Education cuts aren’t just for poor kids in Philly

    The very first job I had in public radio was working for a weekly show at NPR called Options in Education, hosted by John Merrow. I was just a researcher/production assistant, but I learned a lot watching Merrow and his crew bring educational issues to life on tape.

    30 years later, Merrow hasn’t lost his touch.

    He had a sobering TV piece recently on the PBS Newshour about the effects of the economic downturn and state education cuts in Mifflin County, in central Pennsylvania. The school district had invested in a new, state-of-the-art high school before the recession hit and Gov. Corbett lowered the budget axe.

    The result: five of 13 schools were closed, and 80 percent of the district’s staff ended up moving to different buildings as officials tried to patch a workable system together. Many were laid off.

    The district isn’t what you’d call affluent. It’s blue collar, and Merrow reports that nearly half the kids are eligible for free or reduced-cost lunches.

    The piece is a reminder that education cuts don’t just affect poor neighborhoods in Philadelphia. Watch it above, or at this link.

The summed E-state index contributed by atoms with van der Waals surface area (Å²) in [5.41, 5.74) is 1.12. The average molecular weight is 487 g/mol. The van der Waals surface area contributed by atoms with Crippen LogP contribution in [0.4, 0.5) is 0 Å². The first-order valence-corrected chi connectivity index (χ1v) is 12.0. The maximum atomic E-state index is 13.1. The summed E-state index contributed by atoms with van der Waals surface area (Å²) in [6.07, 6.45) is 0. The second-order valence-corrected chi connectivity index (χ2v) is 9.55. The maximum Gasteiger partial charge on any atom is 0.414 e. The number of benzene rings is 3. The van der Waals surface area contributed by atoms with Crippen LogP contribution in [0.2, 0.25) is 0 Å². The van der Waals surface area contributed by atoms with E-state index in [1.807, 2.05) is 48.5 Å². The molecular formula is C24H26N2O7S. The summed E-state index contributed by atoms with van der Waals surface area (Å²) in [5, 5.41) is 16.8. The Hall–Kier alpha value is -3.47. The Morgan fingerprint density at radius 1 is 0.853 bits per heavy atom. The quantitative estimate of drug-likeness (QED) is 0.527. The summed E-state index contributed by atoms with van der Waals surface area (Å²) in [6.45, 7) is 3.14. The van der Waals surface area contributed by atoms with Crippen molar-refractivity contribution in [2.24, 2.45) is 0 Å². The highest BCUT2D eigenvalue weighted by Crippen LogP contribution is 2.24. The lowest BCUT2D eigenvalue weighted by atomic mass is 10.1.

And I had a flashback when I learned of Mayor Nutter’s outside-the-box appointment of writer Lorene Cary to the Philadelphia School Reform Commission, the body that governs the city school system.

    I’m old enough to remember another way outside-the-box appointment, when recently-retired basketball star Julius Erving was named to the Fairmount Park Commission.

    It was praised as innovative thinking – bringing someone in with star power who could get high profile attention to the park’s needs and attract a non-traditional following.

    Erving was appointed to the board in June of 1987. He didn’t make it to his first meeting until December, and attended very few after that. He quietly left the commission three years later, having accomplished pretty much nothing.

    I don’t mean to suggest Lorene Cary will be a similar disappointment. Besides her literary career, she’s an educator who founded and runs a non-profit – all experience that should help.

    And given the stresses confronting the district, I have to believe she and Nutter had a long, serious conversation about the commitment she’s undertaking.

    That said, Cary is a bigger player in the school system than Erving was in the parks. Erving was one of 16 members of the Fairmount Park Commission. Cary will be one of five governing the schools.

    She’ll have plenty to learn about the system’s budgets, contracts, union issues, educational challenges, and political pressures.

    But mostly, we’ll need her to fearlessly ask tough questions and stand up for what’s right. We’ve seen enough of commissioners who sit mutely and ratify decisions made in private.

    I wish her the best. When she’s done, there has to be a good book in this.

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